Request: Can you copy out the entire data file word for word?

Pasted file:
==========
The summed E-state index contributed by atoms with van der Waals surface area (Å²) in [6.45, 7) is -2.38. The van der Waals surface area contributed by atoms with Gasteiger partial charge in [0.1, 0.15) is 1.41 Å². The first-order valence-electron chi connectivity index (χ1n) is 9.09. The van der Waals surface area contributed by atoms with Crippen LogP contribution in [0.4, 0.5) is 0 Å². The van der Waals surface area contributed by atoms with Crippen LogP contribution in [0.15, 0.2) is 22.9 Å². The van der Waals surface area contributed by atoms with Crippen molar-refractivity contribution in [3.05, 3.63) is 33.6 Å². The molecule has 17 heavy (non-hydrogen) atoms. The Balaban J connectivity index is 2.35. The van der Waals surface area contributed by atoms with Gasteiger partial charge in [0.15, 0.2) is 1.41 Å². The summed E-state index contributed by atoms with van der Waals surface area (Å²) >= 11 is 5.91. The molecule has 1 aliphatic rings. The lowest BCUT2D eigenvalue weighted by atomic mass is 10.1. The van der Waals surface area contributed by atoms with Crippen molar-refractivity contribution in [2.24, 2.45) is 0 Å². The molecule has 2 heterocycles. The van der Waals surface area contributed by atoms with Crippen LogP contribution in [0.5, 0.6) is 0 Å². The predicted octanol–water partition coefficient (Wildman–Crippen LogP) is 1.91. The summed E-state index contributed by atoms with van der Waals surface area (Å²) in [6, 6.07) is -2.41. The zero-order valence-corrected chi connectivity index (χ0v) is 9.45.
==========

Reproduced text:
The summed E-state index contributed by atoms with van der Waals surface area (Å²) in [6.45, 7) is -2.38. The van der Waals surface area contributed by atoms with Gasteiger partial charge in [0.1, 0.15) is 1.41 Å². The first-order valence-electron chi connectivity index (χ1n) is 9.09. The van der Waals surface area contributed by atoms with Crippen LogP contribution in [0.4, 0.5) is 0 Å². The van der Waals surface area contributed by atoms with Crippen LogP contribution in [0.15, 0.2) is 22.9 Å². The van der Waals surface area contributed by atoms with Crippen molar-refractivity contribution in [3.05, 3.63) is 33.6 Å². The molecule has 17 heavy (non-hydrogen) atoms. The Balaban J connectivity index is 2.35. The van der Waals surface area contributed by atoms with Gasteiger partial charge in [0.15, 0.2) is 1.41 Å². The summed E-state index contributed by atoms with van der Waals surface area (Å²) >= 11 is 5.91. The molecule has 1 aliphatic rings. The lowest BCUT2D eigenvalue weighted by atomic mass is 10.1. The van der Waals surface area contributed by atoms with Crippen molar-refractivity contribution in [2.24, 2.45) is 0 Å². The molecule has 2 heterocycles. The van der Waals surface area contributed by atoms with Crippen LogP contribution in [0.5, 0.6) is 0 Å². The predicted octanol–water partition coefficient (Wildman–Crippen LogP) is 1.91. The summed E-state index contributed by atoms with van der Waals surface area (Å²) in [6, 6.07) is -2.41. The zero-order valence-corrected chi connectivity index (χ0v) is 9.45.